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Long, Hot Summer Boosts Flavor in Some Produce

Hot & Cool Food Trends

Those 100-degree days we’ve been “enjoying” in most of the U.S. this summer have taken a terrible toll on many crops—particularly corn and soybeans. But the heat and drought have brought an unexpected plus to some vegetables.

The unrelenting heat that’s broiled us these past weeks has resulted in some of the most potent-tasting produce in years. The lack of rain and heat has caused flavors to be more concentrated in many of the veggies that have been able to survive the weather.

Farmers have discovered that their jalapeño peppers have extra fire, and have noticed a more concentrated flavor in some other crops, as well.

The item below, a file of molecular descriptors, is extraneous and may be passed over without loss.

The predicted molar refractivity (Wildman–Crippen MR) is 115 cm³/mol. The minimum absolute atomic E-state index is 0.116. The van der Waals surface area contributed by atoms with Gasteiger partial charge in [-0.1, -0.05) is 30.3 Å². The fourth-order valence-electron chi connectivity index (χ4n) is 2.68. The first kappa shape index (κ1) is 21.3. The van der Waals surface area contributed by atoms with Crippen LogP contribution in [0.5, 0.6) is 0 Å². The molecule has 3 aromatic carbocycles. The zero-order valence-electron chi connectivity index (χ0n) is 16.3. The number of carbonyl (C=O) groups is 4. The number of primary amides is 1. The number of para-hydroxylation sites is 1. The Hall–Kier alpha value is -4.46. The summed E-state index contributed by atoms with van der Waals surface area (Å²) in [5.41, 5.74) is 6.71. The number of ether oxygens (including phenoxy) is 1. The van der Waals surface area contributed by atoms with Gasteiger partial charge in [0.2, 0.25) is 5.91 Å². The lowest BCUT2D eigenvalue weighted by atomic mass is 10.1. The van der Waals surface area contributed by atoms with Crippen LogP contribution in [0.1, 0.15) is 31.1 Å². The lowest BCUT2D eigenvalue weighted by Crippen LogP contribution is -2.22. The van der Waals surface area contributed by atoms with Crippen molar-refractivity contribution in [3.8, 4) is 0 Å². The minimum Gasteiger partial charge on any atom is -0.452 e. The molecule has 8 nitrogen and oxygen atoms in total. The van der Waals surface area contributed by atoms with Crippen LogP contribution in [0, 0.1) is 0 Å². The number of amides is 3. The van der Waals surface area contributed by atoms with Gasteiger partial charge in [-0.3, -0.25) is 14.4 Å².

“Peppers really like hot weather,” said Irwin Goldman, a horticulture professor at the University of Wisconsin-Madison, speaking with Dinesh Ramde of the Associated Press. “When it’s dry and hot outside, you’ll get a higher concentration of alkaloids.” Alkaloids are the substance that binds to heat receptors on the tongue. Other crops affected similarly include onions, garlic, radishes and some fruits.

The lack of rain lowers a fruit or vegetable’s water content. While it won’t be as large or as juicy when harvested, the flavor won’t be as diluted, either.

Hot, dry conditions have caused melons to be especially sweet in some regions, caused by higher rates of photosynthesis, which lead to higher concentrations of fruit sugars.

So, while the Great Heat Wave and Drought of 2012 is having a devastating effect on crops like corn, at least some of the fruits and vegetables that are able to tough it out will have a stronger, more concentrated flavor.

There’s always a silver lining, I guess. But watch out for those jalapeños this summer! They're likely to have more kick than you think.

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